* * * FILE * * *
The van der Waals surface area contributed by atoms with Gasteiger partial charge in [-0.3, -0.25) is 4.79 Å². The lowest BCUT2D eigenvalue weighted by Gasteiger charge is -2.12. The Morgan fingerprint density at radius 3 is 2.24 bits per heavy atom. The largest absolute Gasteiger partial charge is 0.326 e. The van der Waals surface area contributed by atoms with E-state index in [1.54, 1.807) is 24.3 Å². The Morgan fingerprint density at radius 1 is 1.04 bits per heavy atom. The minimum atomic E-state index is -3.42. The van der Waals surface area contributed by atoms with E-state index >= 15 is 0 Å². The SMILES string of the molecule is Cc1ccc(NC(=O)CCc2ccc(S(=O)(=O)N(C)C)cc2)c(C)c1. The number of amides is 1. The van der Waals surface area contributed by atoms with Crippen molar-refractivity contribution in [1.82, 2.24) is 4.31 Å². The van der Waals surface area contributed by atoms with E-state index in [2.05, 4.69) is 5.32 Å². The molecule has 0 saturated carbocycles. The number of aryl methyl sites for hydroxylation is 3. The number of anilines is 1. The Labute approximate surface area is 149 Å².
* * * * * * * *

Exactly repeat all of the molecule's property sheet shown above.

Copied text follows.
The van der Waals surface area contributed by atoms with Gasteiger partial charge in [-0.3, -0.25) is 4.79 Å². The lowest BCUT2D eigenvalue weighted by Gasteiger charge is -2.12. The Morgan fingerprint density at radius 3 is 2.24 bits per heavy atom. The largest absolute Gasteiger partial charge is 0.326 e. The van der Waals surface area contributed by atoms with E-state index in [1.54, 1.807) is 24.3 Å². The Morgan fingerprint density at radius 1 is 1.04 bits per heavy atom. The minimum atomic E-state index is -3.42. The van der Waals surface area contributed by atoms with E-state index >= 15 is 0 Å². The SMILES string of the molecule is Cc1ccc(NC(=O)CCc2ccc(S(=O)(=O)N(C)C)cc2)c(C)c1. The number of amides is 1. The van der Waals surface area contributed by atoms with Crippen molar-refractivity contribution in [1.82, 2.24) is 4.31 Å². The van der Waals surface area contributed by atoms with E-state index in [2.05, 4.69) is 5.32 Å². The molecule has 0 saturated carbocycles. The number of aryl methyl sites for hydroxylation is 3. The number of anilines is 1. The Labute approximate surface area is 149 Å².